UNICEF works to implement water, sanitation, and hygiene (WASH) programs in over 100 countries. It works directly with schools and healthcare facilities to improve access to basic water, sanitation, and handwashing facilities and establishes protocols for preventing and controlling infectious diseases among children. Even in emergency and conflict settings, UNICEF prioritizes these rights– for example, they transport water, ensure that it is purified, and construct toilets in refugee camps and transit centers.
WASH programming in healthcare facilities is crucial to reduce the risk and spread of infections and diseases between communities and children. This presence of WASH facilities has increased the number of visits healthcare facilities receive, indicating that members of the community feel safer getting the care they need. Still, however, UNICEF reports that 1 in 4 healthcare facilities do not have basic water services. Around 1 in 5 lack sanitation and 1 in 6 have no hand hygiene facilities. UNICEF works to make these numbers zero.
The Importance of Mental Health
The role of mental health in achieving global development goals has gained recognition in recent years and has even entered into the Sustainable Development Goals. Particularly, the mental health of children across the world, especially those in conflict, is increasingly at-risk. Many of these children continue to encounter discrimination, stigma, and severe human rights violations due to mental health disorders. Although several mental health conditions can be treated effectively at a relatively low cost, less than 1% of global funding is allocated towards it, meaning effective treatment coverage remains exceptionally low in conflict-affected areas.
The mental health of children has suffered particularly in the wake of ongoing global conflict and the COVID-19 pandemic. Many children have faced school closures and interruptions to the services they rely on to survive and flourish. UNICEF recognizes that anxiety, depression, and other stress-related conditions jeopardize the health and happiness of children. Neglecting mental health and psychosocial issues can impede children's development and prevent them from participating fully in society.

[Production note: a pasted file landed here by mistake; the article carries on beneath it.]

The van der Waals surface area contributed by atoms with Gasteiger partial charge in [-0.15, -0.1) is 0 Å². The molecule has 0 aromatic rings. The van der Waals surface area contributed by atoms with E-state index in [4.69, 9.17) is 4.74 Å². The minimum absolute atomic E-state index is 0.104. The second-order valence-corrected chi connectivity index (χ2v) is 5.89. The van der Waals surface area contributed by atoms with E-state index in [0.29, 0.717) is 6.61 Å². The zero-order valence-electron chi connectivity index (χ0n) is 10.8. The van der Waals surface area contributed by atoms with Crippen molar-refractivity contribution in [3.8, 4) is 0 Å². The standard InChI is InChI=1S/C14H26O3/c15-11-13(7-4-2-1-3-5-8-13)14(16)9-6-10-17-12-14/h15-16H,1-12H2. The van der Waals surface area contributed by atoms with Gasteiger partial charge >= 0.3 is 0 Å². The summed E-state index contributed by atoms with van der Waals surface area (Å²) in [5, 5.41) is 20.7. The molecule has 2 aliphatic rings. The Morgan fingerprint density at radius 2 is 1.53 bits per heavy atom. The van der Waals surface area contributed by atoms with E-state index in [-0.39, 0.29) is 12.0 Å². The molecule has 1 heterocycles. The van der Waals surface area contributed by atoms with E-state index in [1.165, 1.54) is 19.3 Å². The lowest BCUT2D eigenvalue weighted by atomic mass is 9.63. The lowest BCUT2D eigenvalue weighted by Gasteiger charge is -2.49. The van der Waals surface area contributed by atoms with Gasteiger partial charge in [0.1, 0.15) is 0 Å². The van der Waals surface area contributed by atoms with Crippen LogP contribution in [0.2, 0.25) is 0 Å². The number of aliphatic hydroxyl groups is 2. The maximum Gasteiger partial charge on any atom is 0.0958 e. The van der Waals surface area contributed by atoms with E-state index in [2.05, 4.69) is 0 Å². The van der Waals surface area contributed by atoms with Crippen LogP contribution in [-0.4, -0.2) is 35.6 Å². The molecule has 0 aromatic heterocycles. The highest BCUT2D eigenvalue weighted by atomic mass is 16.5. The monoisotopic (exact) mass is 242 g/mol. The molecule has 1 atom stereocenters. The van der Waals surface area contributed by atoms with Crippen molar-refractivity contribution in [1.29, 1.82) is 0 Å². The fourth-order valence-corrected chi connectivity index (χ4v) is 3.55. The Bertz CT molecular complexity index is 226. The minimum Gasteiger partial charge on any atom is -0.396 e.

To combat this, the Mental Health in International Development and Humanitarian Settings (MINDS) Act was introduced in the 117th Congress and has been reintroduced in the 118th. It aims to promote the integration of mental health services into U.S. foreign assistance programming, with a specific emphasis on vulnerable populations, children, and their families. At UNICEF-UM, we urge you to join in continued advocacy for this first-of-its-kind legislation.
Ensuring Children’s Health is a Continued Effort
Today and every day, we advocate for children’s right to health. As the world’s most vulnerable population, children and their health are most at-risk in the outbreak of disease, war, natural disaster, and other crises. World Health Day is not only a recognition of progress made, from WASH programming to introducing mental health legislation, but a reminder of the work we still have left. To get more involved, join UNICEF-UM or donate directly to UNICEF USA.